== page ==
Why we're hosting a 2019 National Leaders Debate - Macleans.ca

Why we’re hosting a 2019 National Leaders Debate

Our editorial: Maclean’s is pleased to launch the election campaign with a thoughtful, challenging and respectful debate about the issues that will define our political landscape, and lives, for years to come

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“An election is coming,” British novelist George Eliot noted wryly in 1866. “Universal peace is declared, and the foxes have a sincere interest in prolonging the lives of the poultry.” You could say the same thing about Canada, circa 2019.

There’s a federal election around the corner—at press time it had not yet been officially called, but our money is on Oct. 21—and once again politicians are eager to explain how beneficent and pleasurable life will be under their doting rule. Left as a series of uninterrupted monologues, however, the various forms of political grandstanding, exaggeration and misinformation that comprise a typical campaign offer little to properly inform the electorate. To truly grasp the pros and cons of each party and its leader, you need to get them all in the same room and make them talk. You need a debate. In fact, you need several.

It is for this crucial democratic prerequisite that Maclean’s and Citytv are co-hosting the first debate in the election cycle, just as we did in 2015.

DEBATE NIGHT: Where and when you can watch our debate

The two-hour event on Sept. 12 in Toronto will air live on Citytv, Macleans.ca, Facebook and Twitter, as well as Rogers news radio stations. It will be conducted in English with CPAC carrying a French translation and OMNI Television offering Mandarin, Cantonese and Punjabi.

Handling the moderator duties will be Maclean’s senior writer and renowned political commentator Paul Wells. After interviewing all major party leaders over the past year-and-a-half as part of the Maclean’s Live series—as well as moderating the 2015 debate—Wells is particularly well-suited to negotiating this important political conversation.

Wells’s hour-long interviews could be considered a necessary preamble to the debate as they offer an intimate look at the men and woman who could soon lead this country. In talking to Wells, NDP Leader Jagmeet Singh revealed the origins of his social justice convictions; Green party head Elizabeth May detailed her deep concern for the environment and dreams of cross-party co-operation; Andrew Scheer explained how “Conservatives win when we have a positive and aspirational message to tell”; and current Prime Minister Justin Trudeau said of voters: “If you make a compelling case for the direction we’re going in and how we can be better if we all succeed together, then they will rise to that.”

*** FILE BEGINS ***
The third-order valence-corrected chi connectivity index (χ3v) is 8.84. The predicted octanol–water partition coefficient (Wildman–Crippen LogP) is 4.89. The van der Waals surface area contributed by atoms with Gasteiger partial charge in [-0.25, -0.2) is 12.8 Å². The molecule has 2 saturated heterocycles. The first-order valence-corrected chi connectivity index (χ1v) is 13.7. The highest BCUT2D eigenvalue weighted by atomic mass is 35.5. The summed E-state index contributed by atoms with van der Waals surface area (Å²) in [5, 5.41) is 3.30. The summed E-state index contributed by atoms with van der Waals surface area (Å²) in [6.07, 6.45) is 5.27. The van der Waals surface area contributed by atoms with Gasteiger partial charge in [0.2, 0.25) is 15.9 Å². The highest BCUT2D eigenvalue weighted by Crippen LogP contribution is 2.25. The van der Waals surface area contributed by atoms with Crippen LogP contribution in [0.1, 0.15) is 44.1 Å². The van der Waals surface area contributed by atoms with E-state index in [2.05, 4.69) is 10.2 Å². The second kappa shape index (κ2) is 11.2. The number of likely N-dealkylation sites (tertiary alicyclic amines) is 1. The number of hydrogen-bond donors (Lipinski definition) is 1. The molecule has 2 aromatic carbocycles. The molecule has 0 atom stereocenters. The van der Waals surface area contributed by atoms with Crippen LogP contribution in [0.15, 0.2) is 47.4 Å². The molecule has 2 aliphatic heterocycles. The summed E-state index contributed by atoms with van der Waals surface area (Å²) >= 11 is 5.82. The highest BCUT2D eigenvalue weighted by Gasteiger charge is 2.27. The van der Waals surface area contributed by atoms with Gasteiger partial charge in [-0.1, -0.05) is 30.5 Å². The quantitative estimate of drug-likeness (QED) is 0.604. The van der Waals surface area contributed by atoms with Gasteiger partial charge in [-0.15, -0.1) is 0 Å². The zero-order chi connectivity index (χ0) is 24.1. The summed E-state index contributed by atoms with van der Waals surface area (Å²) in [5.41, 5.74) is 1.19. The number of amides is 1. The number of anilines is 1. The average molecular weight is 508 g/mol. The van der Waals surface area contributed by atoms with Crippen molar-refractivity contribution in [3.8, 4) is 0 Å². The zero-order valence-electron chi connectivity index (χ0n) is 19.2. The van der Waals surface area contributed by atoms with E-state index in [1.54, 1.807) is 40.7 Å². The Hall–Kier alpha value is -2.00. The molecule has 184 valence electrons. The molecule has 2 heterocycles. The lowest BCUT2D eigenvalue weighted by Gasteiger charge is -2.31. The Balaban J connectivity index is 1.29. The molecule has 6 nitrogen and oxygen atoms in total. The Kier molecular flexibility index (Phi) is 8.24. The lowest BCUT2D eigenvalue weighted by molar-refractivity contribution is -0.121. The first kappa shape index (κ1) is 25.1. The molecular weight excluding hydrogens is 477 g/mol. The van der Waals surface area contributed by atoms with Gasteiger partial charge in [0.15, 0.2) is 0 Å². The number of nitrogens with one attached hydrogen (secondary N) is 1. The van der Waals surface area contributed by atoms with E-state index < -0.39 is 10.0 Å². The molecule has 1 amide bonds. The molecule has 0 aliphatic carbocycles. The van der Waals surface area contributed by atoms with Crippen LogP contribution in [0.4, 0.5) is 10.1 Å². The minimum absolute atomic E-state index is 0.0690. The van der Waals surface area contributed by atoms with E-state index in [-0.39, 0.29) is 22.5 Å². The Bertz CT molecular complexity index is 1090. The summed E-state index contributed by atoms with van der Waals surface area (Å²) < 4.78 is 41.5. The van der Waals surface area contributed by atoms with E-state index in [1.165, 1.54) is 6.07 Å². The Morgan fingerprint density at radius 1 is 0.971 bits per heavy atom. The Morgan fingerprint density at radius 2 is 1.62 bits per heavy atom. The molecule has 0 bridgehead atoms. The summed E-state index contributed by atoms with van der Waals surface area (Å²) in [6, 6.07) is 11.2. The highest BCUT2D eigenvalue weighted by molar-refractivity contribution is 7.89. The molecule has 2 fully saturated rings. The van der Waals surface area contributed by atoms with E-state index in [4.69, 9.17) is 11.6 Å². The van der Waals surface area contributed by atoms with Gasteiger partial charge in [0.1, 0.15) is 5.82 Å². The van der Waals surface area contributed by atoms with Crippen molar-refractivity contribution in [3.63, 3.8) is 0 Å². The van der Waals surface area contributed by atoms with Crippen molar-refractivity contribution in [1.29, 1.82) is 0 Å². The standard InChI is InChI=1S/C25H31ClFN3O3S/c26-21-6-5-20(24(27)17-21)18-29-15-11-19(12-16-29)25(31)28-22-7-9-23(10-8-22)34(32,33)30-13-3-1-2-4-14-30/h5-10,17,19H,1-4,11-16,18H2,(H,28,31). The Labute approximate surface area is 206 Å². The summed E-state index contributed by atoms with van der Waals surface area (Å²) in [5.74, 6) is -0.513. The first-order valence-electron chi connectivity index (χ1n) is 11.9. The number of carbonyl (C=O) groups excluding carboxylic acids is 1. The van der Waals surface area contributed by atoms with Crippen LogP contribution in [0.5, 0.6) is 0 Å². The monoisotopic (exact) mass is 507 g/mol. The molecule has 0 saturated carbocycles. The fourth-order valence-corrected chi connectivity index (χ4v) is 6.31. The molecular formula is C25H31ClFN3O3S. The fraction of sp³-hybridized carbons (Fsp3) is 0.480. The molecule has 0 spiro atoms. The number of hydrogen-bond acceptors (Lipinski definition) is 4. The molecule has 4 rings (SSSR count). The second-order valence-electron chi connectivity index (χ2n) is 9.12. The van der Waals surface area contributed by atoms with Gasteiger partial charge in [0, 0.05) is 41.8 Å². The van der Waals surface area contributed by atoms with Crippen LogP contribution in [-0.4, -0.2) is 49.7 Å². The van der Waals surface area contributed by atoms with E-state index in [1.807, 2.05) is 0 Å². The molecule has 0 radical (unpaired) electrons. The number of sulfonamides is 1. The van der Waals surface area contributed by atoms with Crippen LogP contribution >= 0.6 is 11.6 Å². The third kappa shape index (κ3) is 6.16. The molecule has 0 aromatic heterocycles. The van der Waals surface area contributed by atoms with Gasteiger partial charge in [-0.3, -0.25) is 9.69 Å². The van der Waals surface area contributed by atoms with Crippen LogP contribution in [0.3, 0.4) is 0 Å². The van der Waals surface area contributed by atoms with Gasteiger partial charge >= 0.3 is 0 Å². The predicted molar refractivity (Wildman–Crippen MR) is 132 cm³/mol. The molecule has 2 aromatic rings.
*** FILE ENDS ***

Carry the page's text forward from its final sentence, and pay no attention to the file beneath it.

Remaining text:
With these lengthy conversations as backstory, we can expect our national leaders debate to provide voters with a spirited look at Canada’s political leaders as they respond to questions and react to the answers of their opponents. The exchange will focus on four broad themes: the economy, foreign policy, Indigenous issues and, lastly, energy and the environment. In addition to their informative value, debates are also highly competitive affairs and thus required viewing in their own right. Stumbles or jabs can quickly become electoral pivot points, as was the case in 1984 when Progressive Conservative leader Brian Mulroney pilloried Prime Minister John Turner over patronage, and again in 2011 when NDP leader Jack Layton outshone Liberal leader Michael Ignatieff and went on to replace him as the official Opposition leader. As well, Justin Trudeau’s solid performance in our 2015 debate marked the beginning of his ascent from third-place candidate to prime minister.

As the campaign progresses, voters will have several other debates to consider, including those arranged by the newly created Leaders’ Debate Commission. We wish those other efforts well. With so many crucial issues at play—from how to handle the federal deficit to maintaining cross-country support for immigration to facing down international challenges from China and Trump’s America—we need to encourage as much informed, differentiating debate between those who seek to lead as possible.

We are pleased to launch the election campaign with a thoughtful, challenging and respectful debate about the issues that will define our political landscape, and lives, for years to come. Both foxes and poultry should be watching.


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This article appears in print in the October 2019 issue of Maclean’s magazine with the headline, “We’re doing this.” Subscribe to the monthly print magazine here.